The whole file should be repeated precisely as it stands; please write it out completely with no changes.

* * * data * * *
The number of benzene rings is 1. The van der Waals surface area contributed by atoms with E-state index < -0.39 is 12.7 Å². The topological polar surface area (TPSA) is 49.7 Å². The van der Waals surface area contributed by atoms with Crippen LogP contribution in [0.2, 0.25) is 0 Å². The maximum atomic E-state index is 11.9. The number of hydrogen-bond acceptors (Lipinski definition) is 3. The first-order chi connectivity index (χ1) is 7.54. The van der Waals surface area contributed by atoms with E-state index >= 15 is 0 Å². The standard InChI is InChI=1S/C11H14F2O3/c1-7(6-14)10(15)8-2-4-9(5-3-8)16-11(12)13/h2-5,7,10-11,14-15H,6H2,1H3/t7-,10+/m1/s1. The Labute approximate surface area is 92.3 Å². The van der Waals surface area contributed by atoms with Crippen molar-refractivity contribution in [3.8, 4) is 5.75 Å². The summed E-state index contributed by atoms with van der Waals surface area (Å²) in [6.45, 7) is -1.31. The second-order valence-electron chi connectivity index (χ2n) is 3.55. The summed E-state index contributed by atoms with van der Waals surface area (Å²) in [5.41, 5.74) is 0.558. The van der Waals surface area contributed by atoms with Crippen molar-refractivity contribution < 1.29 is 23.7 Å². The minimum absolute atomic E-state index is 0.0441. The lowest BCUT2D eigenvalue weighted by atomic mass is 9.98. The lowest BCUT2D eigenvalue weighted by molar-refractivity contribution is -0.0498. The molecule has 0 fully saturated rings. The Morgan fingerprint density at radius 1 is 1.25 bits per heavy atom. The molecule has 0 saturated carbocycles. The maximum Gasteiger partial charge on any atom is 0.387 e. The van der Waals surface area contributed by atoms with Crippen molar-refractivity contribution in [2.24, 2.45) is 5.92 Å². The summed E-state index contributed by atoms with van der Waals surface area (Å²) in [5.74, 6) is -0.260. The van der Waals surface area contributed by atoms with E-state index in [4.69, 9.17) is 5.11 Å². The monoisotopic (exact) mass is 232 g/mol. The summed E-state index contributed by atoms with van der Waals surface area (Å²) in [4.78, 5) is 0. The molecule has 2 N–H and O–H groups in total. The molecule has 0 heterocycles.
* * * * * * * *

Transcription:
The number of benzene rings is 1. The van der Waals surface area contributed by atoms with E-state index < -0.39 is 12.7 Å². The topological polar surface area (TPSA) is 49.7 Å². The van der Waals surface area contributed by atoms with Crippen LogP contribution in [0.2, 0.25) is 0 Å². The maximum atomic E-state index is 11.9. The number of hydrogen-bond acceptors (Lipinski definition) is 3. The first-order chi connectivity index (χ1) is 7.54. The van der Waals surface area contributed by atoms with E-state index >= 15 is 0 Å². The standard InChI is InChI=1S/C11H14F2O3/c1-7(6-14)10(15)8-2-4-9(5-3-8)16-11(12)13/h2-5,7,10-11,14-15H,6H2,1H3/t7-,10+/m1/s1. The Labute approximate surface area is 92.3 Å². The van der Waals surface area contributed by atoms with Crippen molar-refractivity contribution in [3.8, 4) is 5.75 Å². The summed E-state index contributed by atoms with van der Waals surface area (Å²) in [6.45, 7) is -1.31. The second-order valence-electron chi connectivity index (χ2n) is 3.55. The summed E-state index contributed by atoms with van der Waals surface area (Å²) in [5.41, 5.74) is 0.558. The van der Waals surface area contributed by atoms with Crippen molar-refractivity contribution < 1.29 is 23.7 Å². The minimum absolute atomic E-state index is 0.0441. The lowest BCUT2D eigenvalue weighted by atomic mass is 9.98. The lowest BCUT2D eigenvalue weighted by molar-refractivity contribution is -0.0498. The molecule has 0 fully saturated rings. The Morgan fingerprint density at radius 1 is 1.25 bits per heavy atom. The molecule has 0 saturated carbocycles. The maximum Gasteiger partial charge on any atom is 0.387 e. The van der Waals surface area contributed by atoms with Crippen molar-refractivity contribution in [2.24, 2.45) is 5.92 Å². The summed E-state index contributed by atoms with van der Waals surface area (Å²) in [5.74, 6) is -0.260. The van der Waals surface area contributed by atoms with E-state index in [4.69, 9.17) is 5.11 Å². The monoisotopic (exact) mass is 232 g/mol. The summed E-state index contributed by atoms with van der Waals surface area (Å²) in [4.78, 5) is 0. The molecule has 2 N–H and O–H groups in total. The molecule has 0 heterocycles.